Before we were on the road, there were a few faffs that delayed us from starting. But when we met a lovely Irish girl, who had just walked the section of the Camino we were about to, we knew we had made the right decision. She talked about the freezing cold that she couldn’t shake in the Pyrenees and about huddling around a fire a man had made on the mountain. Soaking up some sunshine before that inevitable bone-seeping cold seemed imperative. 

Watching the landscape change on the drive was incredible. From picturesque Basque coastal towns, we then spent an hour and a half powering through the Pyrenees. Their scale and the plummet in temperature up there became very real. Once we were through them, the land became flat and fertile before it changed to a more arid quality. The dust, the wind and the rows of high flats were my first impression of Zaragoza. Below is a railway bridge near the edge of the Pyrenees – you’ll see the change in sky here to Zaragoza below.

 
Once settled in our more modest hotel, which I’m pretty sure had a brothel attached, it was a quick change and out to make the most of our 24 hours in this sunny city. We found our way to La Aljaferia (a palace dating back to Moorish times and is the finest example of that kind of architecture outside of Andalucia) – well only as far as the park outside it but it was a fine view for sunbathing and reading.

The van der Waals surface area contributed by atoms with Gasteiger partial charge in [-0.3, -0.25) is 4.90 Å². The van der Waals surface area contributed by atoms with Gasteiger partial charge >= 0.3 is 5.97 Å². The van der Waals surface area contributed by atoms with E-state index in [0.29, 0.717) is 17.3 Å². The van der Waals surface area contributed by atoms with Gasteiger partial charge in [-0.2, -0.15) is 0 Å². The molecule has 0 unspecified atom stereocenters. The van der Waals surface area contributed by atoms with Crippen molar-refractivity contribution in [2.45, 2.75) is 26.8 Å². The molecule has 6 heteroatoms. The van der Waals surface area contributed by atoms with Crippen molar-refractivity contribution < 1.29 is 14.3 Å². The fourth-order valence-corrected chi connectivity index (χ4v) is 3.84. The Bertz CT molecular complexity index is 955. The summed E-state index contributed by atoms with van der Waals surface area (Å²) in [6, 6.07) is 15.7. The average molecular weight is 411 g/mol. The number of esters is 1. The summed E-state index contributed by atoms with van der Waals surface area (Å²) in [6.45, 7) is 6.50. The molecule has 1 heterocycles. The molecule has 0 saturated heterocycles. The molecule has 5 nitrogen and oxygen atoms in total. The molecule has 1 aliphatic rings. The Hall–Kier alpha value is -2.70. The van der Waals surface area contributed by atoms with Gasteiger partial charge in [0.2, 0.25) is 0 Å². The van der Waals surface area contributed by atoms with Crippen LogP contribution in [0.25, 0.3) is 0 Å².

I had my factor 50 sunscreen with me, as mentioned previously in this blog, my immunosuppressants increase the risk of skin cancer so I must always be careful. 

You would think that that risk would put me off being in the sun, or at least enjoying it less, but it has not. I’m still aware of how much better I feel after soaking up some Vitamin D – I’m just a lot more careful now about not overdoing it and making sure I’m covered up.

Lying in the grass with bare feet and ants exploring our legs, Elaine and I looked at each other and smiled. We had made the right decision and we would start the Camino better for it.

    

132/365 – Travel insurance and myasthenia

As I jet off for France in 7 days time, I figured the time is right for sorting out travel insurance. While I was never particularly bothered about having it for trips to Europe in the pre-myasthenia glory days, now it would be very silly not to cover myself. Particularly as we are going to be walking in the Pyrenees. I reckon my mum would find a way to stop me leaving the country if I didn’t – or, if I slipped through, she would hire some French/Spanish farmer to track me down with an insurance certificate in hand.

Last year I used Unique travel insurance to cover my Camino trip. I remember the call with them vividly – before I even picked up the phone I was terrified that they would say they couldn’t cover me. Or worse, that the insurance would cost an arm and a leg (can see where this Scots saying comes from now – I would have had to sell body parts for a hefty fee).